Birdhouse Gourd Birdhouses – Just In Time For Spring

So, first, I have to admit something.  This project took me two years.  Yes, two years.  I am usually going a million miles an hour, and slowing down to do creative things is something I often forget to do.  The funny thing is that I when I do finally slow down and spend some creative energy on a project, I always feel energized and renewed after completing the project.  In other words, creativity is good for the soul.

That being said, let’s talk about what a reasonable time line is for making birdhouse gourd birdhouses.  The gourds are planted in the late spring or early summer, when the soil is warm.  The gourds have zero frost tolerance, so they must be harvested in the early fall.  Next, the gourds need to cure in a dry, warm, well-ventilated area.  The gourds will mold slightly, change color (from green to brown), and cure a hard shell.  The curing process can take up to six months.  Once cured, the gourds need to be lightly scrubbed with steel wool and water, dried, and set aside.  The gourds are now ready to be drilled for the front entrance, wire hangers, and the “front porch” sticks for the birds to land on.  Next comes cleaning out the inside of the gourds, and painting them.  (Because birds are known to be sensitive to mold, and because the inside of my two year-old gourds seemed musty, I rinsed the inside of my gourds with a bleach solution).  This entire process should take less than one year, and you should have birdhouses to hang in the early spring.  See slide show below for images.

As I mentioned in the newsletter, there is growing evidence that a lack of nesting cavities is negatively impacting overall songbird populations.  If the birds can’t find a suitable nesting site, they simply don’t pair-up, mate, and raise young.  Competition in the natural world includes competing for habitat, and we seem to be low on nesting habitat for cavity nesters.  By placing a birdhouse in your yard (this works best if we all do this together), we can create additional habitat for songbirds, and support additional breeding pairs each season.  Songbirds can be quite territorial, so I’ve included a guide on hanging birdhouses in your yard.  The upshot is this – if you live on a standard urban or suburban lot, you can probably only accommodate one bird house.  If you place more than one birdhouse on your property, the birds may end up spending a ton of energy defending the nest, and less time feeding the baby birds.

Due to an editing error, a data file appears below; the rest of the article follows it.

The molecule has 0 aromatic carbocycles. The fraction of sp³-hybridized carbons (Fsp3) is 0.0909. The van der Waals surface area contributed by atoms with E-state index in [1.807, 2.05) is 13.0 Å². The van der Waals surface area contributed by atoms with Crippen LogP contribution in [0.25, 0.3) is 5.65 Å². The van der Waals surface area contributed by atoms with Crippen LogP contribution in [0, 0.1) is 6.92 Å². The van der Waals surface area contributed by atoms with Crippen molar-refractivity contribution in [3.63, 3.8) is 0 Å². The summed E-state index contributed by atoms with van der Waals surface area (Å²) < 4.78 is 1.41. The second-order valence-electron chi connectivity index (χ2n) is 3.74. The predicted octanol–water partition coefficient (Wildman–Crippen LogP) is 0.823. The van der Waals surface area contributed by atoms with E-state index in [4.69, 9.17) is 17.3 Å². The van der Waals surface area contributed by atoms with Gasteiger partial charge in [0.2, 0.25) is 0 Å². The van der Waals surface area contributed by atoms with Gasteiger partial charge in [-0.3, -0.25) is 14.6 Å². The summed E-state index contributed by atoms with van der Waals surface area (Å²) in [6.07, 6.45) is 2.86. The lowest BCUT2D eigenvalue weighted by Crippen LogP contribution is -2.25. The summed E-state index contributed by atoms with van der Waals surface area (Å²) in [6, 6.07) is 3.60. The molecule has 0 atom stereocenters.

I enjoyed this project so much that I intend to grow more gourds this summer, and make more birdhouses.  I already have two birdhouses I need to sell (I made three this round, and can only really accommodate one birdhouse on my lot), but I think I will still make more.  The birdhouses are so lovely, I enjoy making them, and they help the songbirds.  It’s just warm fuzzies all over.  🙂


4 Responses to Birdhouse Gourd Birdhouses – Just In Time For Spring

  1. Manuel Gonzales March 22, 2014 at 2:50 pm #

    Hey Christine this was a great write up you did concerning gourds and bird houses. I was wondering what gourd type seed you used? You are doing a great job on all your write ups, appreciate all your advice.

    Manny Gonzales

    • Christine March 25, 2014 at 8:39 am #

      Hey Manny! The gourd seed I used was literally a “birdhouse gourd.” They dry beautifully, and make many things other than bird houses (scoops, bowls, water dishes etc.) I’m hooked and will be growing more. 🙂

  2. Barbie Heath-Kelley March 22, 2014 at 7:22 pm #

    Christine, you’ve inspired me to grow some of those lovely gourds this year! Beautiful!

    • Christine March 25, 2014 at 8:39 am #

      They are awesome! I’ve heard stories of “gourd ladies” that can’t stop growing gourds – kind of like cat ladies that collect cats. I think I am genuinely running the risk of becoming a gourd lady… 😉

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